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Tasmania’s best wilderness hideaway

Tasmania’s best wilderness hideaway

They even deliver freshly-baked bread to your door.


Words by Ute Junker

Photos supplied

The air in Tasmania smells like nowhere else. Half the island is blanketed by ancient forests; breathe deep, and you will inhale the scent of the wilderness, crisp top notes of eucalypt above a pleasantly musty forest floor smell.

This scent lingers in the air at Pumphouse Point, one of the state’s most inviting wilderness retreats. Perched on the shore of the forest-fringed Lake St. Clair, this is the perfect base for exploring the World Heritage-listed Cradle Mountain-Lake St Clair National Park. On sunny mornings, you will spot your fellow guests heading out, kitted out with walking shoes and daypacks, to tackle one of the area’s memorable hikes. Whether you choose an easy trail, such as the 90-minute Platypus Bay Walk, or something more challenging – such as the Shadow Lake Circuit, which takes you through rainforest, moors and highland eucalypt forest – keep your eyes peeled for wildlife including kangaroos and echidnas.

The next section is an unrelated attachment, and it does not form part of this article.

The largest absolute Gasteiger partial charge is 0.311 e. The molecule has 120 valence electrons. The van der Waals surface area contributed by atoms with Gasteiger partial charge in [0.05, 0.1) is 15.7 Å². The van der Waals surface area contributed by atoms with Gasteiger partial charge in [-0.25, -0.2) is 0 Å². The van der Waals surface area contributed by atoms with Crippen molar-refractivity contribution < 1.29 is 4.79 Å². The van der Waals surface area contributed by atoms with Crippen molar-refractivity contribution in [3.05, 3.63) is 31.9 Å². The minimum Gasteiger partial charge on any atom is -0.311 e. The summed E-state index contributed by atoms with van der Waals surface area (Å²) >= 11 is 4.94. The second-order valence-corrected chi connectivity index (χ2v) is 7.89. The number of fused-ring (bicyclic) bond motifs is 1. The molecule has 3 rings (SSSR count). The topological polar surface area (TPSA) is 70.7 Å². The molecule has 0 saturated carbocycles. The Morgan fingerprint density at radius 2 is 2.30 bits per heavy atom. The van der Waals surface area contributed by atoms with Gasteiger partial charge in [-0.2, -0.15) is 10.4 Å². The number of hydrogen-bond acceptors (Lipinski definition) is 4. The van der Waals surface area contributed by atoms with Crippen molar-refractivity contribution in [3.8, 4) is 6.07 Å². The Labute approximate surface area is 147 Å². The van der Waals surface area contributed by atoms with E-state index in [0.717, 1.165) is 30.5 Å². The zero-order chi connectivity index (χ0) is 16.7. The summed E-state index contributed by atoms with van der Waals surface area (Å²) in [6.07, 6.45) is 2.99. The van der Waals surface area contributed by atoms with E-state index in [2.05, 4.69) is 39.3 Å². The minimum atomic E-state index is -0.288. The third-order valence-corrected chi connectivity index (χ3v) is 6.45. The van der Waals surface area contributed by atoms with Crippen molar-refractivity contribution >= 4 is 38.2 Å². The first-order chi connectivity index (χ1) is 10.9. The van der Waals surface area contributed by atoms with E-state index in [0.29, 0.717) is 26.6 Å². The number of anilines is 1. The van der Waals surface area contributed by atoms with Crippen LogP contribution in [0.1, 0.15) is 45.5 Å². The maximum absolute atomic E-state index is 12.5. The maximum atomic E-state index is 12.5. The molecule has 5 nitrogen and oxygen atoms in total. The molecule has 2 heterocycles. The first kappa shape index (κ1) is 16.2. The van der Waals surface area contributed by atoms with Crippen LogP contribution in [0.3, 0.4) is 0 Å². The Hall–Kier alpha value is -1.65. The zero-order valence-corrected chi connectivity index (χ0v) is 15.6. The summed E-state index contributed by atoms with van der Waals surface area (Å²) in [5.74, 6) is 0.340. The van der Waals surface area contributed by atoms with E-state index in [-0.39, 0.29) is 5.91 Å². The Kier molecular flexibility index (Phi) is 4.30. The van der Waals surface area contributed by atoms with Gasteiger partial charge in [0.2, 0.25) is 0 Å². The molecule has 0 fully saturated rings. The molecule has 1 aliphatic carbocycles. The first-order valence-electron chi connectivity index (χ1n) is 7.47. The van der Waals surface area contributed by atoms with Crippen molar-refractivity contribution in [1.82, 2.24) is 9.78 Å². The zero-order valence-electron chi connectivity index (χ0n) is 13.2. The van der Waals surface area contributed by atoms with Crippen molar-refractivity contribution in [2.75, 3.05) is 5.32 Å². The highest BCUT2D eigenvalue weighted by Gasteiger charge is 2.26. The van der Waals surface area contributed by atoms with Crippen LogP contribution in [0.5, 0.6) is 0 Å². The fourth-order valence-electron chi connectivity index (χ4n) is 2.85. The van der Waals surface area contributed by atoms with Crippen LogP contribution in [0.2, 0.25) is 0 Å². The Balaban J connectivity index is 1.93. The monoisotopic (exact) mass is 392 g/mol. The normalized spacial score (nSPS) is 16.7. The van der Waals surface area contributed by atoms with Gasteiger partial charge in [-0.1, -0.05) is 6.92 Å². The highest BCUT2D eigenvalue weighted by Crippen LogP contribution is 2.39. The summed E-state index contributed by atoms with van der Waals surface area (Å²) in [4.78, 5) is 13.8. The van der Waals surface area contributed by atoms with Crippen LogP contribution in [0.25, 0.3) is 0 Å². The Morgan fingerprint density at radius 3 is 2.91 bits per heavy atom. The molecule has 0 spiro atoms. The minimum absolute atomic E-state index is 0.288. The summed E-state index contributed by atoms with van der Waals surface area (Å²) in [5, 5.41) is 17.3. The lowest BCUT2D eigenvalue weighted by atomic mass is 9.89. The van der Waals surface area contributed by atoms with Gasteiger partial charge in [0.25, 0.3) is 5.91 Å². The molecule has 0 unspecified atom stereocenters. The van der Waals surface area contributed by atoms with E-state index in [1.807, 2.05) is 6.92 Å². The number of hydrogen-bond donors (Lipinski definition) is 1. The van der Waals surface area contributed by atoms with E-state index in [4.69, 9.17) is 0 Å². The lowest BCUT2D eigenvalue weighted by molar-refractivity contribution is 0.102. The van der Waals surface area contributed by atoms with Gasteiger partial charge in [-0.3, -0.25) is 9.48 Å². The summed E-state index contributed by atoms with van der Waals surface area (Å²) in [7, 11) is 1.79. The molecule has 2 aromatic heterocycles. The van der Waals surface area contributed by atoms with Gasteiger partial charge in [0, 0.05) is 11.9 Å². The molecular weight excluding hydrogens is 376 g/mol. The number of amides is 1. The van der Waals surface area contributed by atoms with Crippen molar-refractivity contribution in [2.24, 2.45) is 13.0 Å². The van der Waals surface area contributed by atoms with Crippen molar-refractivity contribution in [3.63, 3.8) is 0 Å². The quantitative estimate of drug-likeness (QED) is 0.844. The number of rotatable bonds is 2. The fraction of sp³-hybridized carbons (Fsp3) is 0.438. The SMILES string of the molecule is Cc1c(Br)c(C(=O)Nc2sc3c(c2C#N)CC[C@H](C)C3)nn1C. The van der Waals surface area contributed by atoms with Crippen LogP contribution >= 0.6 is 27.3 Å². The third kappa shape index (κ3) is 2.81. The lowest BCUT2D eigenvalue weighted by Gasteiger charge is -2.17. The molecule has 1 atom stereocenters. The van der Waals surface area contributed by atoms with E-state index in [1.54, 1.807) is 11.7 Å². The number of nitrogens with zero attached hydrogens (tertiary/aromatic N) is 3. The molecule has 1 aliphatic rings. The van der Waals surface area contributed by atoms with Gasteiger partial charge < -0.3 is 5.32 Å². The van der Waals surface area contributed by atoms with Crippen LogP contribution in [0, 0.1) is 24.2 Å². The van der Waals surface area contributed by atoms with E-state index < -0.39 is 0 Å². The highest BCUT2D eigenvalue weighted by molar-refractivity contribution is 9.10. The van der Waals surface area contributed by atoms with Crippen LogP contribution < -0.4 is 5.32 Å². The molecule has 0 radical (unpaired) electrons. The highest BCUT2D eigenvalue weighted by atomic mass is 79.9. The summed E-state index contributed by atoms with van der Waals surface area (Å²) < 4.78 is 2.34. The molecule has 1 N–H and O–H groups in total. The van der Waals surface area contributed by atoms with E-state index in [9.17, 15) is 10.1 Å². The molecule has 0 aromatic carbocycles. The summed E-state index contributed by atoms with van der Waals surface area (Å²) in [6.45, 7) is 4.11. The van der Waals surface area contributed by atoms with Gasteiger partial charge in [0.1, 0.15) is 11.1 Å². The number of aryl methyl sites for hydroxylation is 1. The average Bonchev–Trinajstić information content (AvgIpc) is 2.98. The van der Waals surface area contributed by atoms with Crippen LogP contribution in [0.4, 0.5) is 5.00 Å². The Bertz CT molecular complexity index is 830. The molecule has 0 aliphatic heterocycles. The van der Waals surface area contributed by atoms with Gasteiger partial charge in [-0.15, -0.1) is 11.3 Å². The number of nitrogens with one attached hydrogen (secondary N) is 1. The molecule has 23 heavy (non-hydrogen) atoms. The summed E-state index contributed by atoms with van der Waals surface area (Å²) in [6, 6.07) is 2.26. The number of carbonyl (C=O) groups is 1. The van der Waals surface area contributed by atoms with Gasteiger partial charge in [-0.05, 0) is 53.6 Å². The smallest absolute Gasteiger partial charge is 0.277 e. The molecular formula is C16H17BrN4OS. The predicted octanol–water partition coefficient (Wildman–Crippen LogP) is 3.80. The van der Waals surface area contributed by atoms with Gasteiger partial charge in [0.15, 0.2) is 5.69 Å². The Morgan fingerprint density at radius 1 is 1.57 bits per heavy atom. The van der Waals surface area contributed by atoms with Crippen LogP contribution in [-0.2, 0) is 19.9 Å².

As for rainy days… well, if anything, they are even more enjoyable. That’s when you get to kick back and soak in that view as you work your way through the stunning mini-bar, which brings together the best Tasmanian produce, from prosciutto and smoked salmon to cheeses and chocolate. Of course, there is plenty of fine Tasmanian wine to wash it down with, along with local gin, beer, cider and whisky. And if you need some bread to go with it, call reception and they will deliver a loaf fresh from the oven to your door.

A word of advice: exercise just a little restraint, if you can. The communal dinners, featuring large platters of farmhouse-style food, are another highlight.

Celebrating a special occasion? Then book yourself into The Retreat, a self-contained suite designed to encourage cocooning. Its elegant slate and pine interiors, its outdoor tub surrounded by tall trees, and its wood-fired stove make this a gorgeous place to enjoy one of Australia’s last great wildernesses.


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